Not all of the Olds drivers are foreign to Dimondale. There are several Dimondale residents who are members of the Lansing RE Olds club. Those who are from Dimondale are pleased to share the quaintness of their village prior to the big homecoming celebration on Saturday. Friday is a simple, laid back evening for the Olds drivers, same as for the Dimondale residents.
Bridge Street will be reopened around 9 p.m. After a couple of hours of viewing 100 or so vintage Oldsmobiles, residents will be welcome to attend a family movie outdoors. There will be face painting and balloon animals for kids.
Parisian is pleased with the positive relationship the Village of Dimondale has had with the RE Olds Club, and hopes readers, residents, and car enthusiasts will come out to enjoy an evening of cars, music, and good summer vibes.
Eaton CountyFeatured Story
On the November ballot for Eaton County residents will be the proposal for a surcharge of up to $1.75 a month on all phone lines or devices capable of calling 9-1-1 in Eaton County. The purpose of the surcharge is to cover the cost of new radio systems for all emergency responders.
Presentations about the ballot item were given to at least two city councils in Eaton County Monday, Oct. 23. Eaton County’s Central Dispatch director, Michael Armitage, gave a presentation before the Charlotte City Council, and deputy director, Lara O’Brien, presented to the Eaton Rapids City Council.
The emergency radio system used for all of Eaton County’s emergency responders is well out of date. The system is more than 40 years old and has a number of weaknesses that are hampering responders’ ability to perform their jobs effectively. Radios connected to the system are known to lose reception in a variety of buildings, there are recurring problems with frequency overlap and interference between Eaton and Ingham Counties and even Chicago, and it is far easier for citizens to tap into the radio frequencies of emergency responders. According to O’Brien, replacement parts for the current system will no longer be in production after 2018. The list of issues with the decades old system goes on.
Counties across the state have been moving to updated, digital radio systems that almost completely eliminate problems of interference and loss of reception. The move is part of national compliance and all agencies are expected to be on the updated systems by 2021.
According to Armitage, a radio work group was started two years ago to examine some of the problems emergency responders have had with the radios. The system the work group decided would be most effective for Eaton County’s needs is the MPSCS. The new radio system will also be able to use already existing radio towers in the county, although two more towers will be built if the proposal is voted in. The upkeep of the MPSCS infrastructure will also be maintained by the state. The new radio system also includes new technologies like GPS to track radio users, and emergency call buttons in case an emergency responder is unable to talk.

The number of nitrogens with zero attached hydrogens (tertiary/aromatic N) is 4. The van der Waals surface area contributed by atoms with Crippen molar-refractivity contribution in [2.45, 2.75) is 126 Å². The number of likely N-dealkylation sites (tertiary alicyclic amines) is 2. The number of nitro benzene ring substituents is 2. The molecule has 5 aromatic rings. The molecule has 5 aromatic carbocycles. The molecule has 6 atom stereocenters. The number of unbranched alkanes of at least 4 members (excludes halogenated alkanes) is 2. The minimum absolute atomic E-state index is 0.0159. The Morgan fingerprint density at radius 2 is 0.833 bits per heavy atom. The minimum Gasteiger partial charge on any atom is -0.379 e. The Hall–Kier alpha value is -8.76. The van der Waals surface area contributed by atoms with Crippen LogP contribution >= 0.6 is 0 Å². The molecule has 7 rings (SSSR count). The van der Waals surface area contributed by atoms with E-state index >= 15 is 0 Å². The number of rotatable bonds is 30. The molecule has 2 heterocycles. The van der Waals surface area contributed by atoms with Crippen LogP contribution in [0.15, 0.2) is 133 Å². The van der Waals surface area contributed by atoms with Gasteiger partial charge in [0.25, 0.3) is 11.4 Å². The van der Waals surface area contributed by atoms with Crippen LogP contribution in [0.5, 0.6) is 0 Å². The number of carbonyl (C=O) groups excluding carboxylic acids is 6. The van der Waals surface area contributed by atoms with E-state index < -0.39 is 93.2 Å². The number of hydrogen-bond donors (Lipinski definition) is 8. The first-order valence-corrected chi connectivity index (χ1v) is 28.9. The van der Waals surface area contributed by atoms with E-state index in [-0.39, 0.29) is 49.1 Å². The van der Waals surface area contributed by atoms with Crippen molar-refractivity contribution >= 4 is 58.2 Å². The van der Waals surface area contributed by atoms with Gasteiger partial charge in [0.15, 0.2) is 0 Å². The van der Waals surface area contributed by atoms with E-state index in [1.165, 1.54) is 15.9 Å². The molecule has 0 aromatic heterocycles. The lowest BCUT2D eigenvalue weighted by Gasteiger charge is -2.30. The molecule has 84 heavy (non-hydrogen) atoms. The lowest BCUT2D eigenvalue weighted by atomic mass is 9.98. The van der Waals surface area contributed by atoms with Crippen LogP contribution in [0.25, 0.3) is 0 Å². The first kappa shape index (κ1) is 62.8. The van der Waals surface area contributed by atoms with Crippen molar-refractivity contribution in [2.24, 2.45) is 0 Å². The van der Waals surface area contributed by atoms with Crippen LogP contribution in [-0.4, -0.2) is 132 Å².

Other agencies outside the county will also be able to use the system, and vice versa. Likewise, if one county’s communications go down, another county will be able to dispatch the calls. This kind of county and agency interconnectedness was previously not possible with older radio systems.
Charlotte Police Chief Lisa Sherman was available for comment and noted the most important tool she has while she’s on duty is not her firearm, but her radio. She commented that it was time for the change.
“The current system is ready to collapse,” said Kent Austin, chair of the public safety committee for the Eaton County Board of Commissioners.
The upgrade to would cost an estimated $12.8 million, and is expected to be paid off in 10 years if the surcharge proposal passes. Armitage and O’Brien clearly outlined the restrictions of the surcharge in their presentations. Funds from the 911 surcharge can only be used for the radio system upgrade, and are not part of the general fund. There is also a cap, so the charge cannot rise past $1.75, but can only be voted to decrease with each year after its approval.
For more information, readers are encouraged to contact Eaton County Central Dispatch by calling (517) 543-3510.
Governor Rick Snyder visited Charlotte Thursday, Nov. 9 to take part in a graduation ceremony recognizing the City of Charlotte’s completion of the Governor’s Project Rising Tide program. The Governor congratulated city leaders on accomplishments within the community over the course of the last two years, but urged community members to keep moving forward.
“This is not the end of something when you talk about a graduation,” Snyder said. “This is a milestone we should celebrate, that the community should celebrate doing great things together. CharlotteRising is just an awesome program, and I know it goes with great pride in the community.”
Going forward, Snyder said it’s important to keep the momentum Project Rising Tide has helped generate.
“Don’t take your foot off the gas,” You’re accelerating. Now is not the time to be complacent or content about this. Just keep going as fast and forward as you can.”
Charlotte Mayor Tim Lewis assured the Governor that the Charlotte community is poised to continue its focus on downtown revitalization.
“Over the past two years what we’ve seen is our community stepping forward,” Lewis said.
“What I see is great enthusiasm for our continuation downtown. We see buildings changing currently, we see ownership changing, we see building structures changing, we see paintings of buildings and upgrading of buildings downtown. It’s a wonderful time.”
Since Project Rising Tide was instituted in Charlotte, downtown has seen five renovations completed, six business improvements, seven new businesses started and 13 renovation projects currently underway.
Snyder said the purpose of Project Rising Tide was to be catalyst in some of the smaller communities in the state.
CharlotteRising executive director Dillon Rush touched on the how the project succeeded in its mission in Charlotte, serving as a catalyst for change that community members could sense was on the horizon, but needed a push in the right direction to make tangible change a reality.
“The impact of Project Rising Tide and CharlotteRising is felt on our streets, sidewalks, storefronts, and, most importantly, in our stories of Charlotte,” Rush said. “It’s through Project Rising Tide that CharlotteRising was formed. The empowering guidance from the Project Rising Tide team focused our community to enhance our downtown and better collaborate amongst our separate organizations to work as one. Through that collaboration, CharlotteRising formed with the mission to cultivate a vibrant and enduring downtown—and we are well on our way to doing just that.”
Snyder added that he will look for Charlotte to be a role model for the next wave of Project Rising Tide communities.